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Blues on the Green 2 – Interview With Angela Strehli

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 inline e9e853a0da4bf71023a35ab87974cd6f - Blues on the Green 2 - Interview With Angela Strehli

Capital Public Radio and Swell-Productions presents Blues on the Green 2 on September 26, 2010. Featured performers will be The Blues Broads and The Nick Gravenites Band with emcee Mick Martin. Tickets for the much anticipated event can be purchased at The Beat and Dimple Records locations and if the event is not sold out you can also purchase tickets at the gates.

One of the Blues Broads, Angela Strehli, sometimes known as the “First Lady of Texas Blues” took time out of her busy schedule to answer some questions. After a couple of rehearsals, on the morning of the interview, she indicated her voice might be going out. As luck would have it her voice held up and she answered all questions.

The Sacramento Press: How was the name chosen and who came up with the name Blues Broads?

Angela Strehli: I did. Broad can be interpreted in different ways. It does not mean girl. It’s more like a female with a little attitude. It’s a female who’s had life experience. It just fits into our music which is mostly blues with some gospel.

SP: When did you interest in music begin?

AS: I’ve been interested in music all my life. I’m a big fan of all kinds of music.

SP: Have you been touring or recording lately?

AS: Haven’t done much touring lately. It takes up quite a bit of time to come up with original songs and to put a record together. I’d like to end up with a record that I can be proud of and maybe tour to share that with our fans. There are a few places we’ve played. Playing overseas in Europe and Japan is a bit different. They know and appreciate the blues so it’s exciting to tour over there.

SP: Being from Texas do you think this early influence is still a big part of your musical background?

AS: Yes the Texas roots have had quite an influence on my music. I grew up listening to every type of music from western, blues, swing and everything in between. There was a wonderful mix of musical tastes in Texas. I was exposed to wonderful music from Mexico and nearby Louisiana; Texas was a hotbed for music and I learned a lot from all the different types of music. This was wonderful and at the same time it made it a challenge to meet the standards set by some of these musicians.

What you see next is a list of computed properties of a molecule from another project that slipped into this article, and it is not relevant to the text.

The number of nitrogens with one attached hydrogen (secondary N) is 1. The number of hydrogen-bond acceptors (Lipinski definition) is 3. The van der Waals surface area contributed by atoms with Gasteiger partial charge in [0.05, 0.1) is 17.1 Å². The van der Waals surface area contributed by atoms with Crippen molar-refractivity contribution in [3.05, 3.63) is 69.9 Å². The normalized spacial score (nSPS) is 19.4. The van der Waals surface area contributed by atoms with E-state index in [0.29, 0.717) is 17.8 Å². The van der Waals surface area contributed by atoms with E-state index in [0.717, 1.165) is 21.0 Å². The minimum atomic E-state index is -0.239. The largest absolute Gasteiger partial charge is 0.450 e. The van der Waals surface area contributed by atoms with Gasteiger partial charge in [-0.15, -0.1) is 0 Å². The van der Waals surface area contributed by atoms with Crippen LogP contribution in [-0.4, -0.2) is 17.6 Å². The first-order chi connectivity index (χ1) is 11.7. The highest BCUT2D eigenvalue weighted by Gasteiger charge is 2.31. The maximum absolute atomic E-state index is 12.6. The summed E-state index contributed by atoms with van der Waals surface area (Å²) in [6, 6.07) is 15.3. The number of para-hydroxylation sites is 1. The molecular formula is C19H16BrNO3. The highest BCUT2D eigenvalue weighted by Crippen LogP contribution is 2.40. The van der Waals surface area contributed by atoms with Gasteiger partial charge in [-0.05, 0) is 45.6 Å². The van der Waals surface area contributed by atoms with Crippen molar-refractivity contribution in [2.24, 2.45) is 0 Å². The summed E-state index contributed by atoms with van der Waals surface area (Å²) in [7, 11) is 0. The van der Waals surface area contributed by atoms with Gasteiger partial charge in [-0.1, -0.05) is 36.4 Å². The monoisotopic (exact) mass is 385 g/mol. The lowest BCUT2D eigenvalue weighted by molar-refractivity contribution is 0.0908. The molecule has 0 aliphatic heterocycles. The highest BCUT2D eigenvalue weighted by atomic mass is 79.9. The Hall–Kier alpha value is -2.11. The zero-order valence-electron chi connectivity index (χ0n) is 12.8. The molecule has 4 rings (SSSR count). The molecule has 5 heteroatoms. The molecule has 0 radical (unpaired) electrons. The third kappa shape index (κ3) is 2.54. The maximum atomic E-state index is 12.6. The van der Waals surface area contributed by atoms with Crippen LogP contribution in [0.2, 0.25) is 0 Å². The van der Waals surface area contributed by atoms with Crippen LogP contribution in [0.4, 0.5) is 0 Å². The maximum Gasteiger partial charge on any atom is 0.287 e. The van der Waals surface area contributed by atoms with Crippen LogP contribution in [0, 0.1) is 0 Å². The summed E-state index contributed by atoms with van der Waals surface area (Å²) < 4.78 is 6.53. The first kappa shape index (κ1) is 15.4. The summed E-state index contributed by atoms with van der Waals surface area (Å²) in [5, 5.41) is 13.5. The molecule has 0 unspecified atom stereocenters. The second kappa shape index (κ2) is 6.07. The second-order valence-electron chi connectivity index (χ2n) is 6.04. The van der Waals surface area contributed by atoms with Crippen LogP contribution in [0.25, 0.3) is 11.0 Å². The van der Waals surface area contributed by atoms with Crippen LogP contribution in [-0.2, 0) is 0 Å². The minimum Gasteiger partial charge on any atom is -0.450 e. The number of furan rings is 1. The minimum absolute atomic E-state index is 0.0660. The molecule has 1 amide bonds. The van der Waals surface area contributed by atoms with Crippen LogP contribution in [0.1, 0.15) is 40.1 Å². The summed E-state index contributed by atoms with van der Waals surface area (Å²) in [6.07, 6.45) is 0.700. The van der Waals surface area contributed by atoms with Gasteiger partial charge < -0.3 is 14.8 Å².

SP: Do you have any current projects in the works?

AS: Blue Highway was the last one. I’m just enjoying time with the Blues Broads. I’ve been putting some tunes down but don’t’ feel they’re yet worthy of a record. I’d like to put something together that I can be proud of and comes across like I’ve put the time and effort into it.

SP: Do you play any instruments?

AS: I play the bass and a little harmonica. I used to really enjoy playing bass when I first started and was later “tricked” into being a singer. As it worked out I’ve been doing vocals ever since.

SP: Is this your only gig in Sacramento? Have you played here before?

AS: I’ve played a few times here but not recently.

SP: You’ve collaborated with many artists, are you currently in any projects with any of them?

AS: I’ve done guest vocals on several projects with Marcia Ball and Lou Ann Barton. I’ve enjoyed working with Maria Muldaur and Paul Horn. These types of collaborations are lots of fun.

SP: Are there any artists you wanted to work with but haven’t had a chance?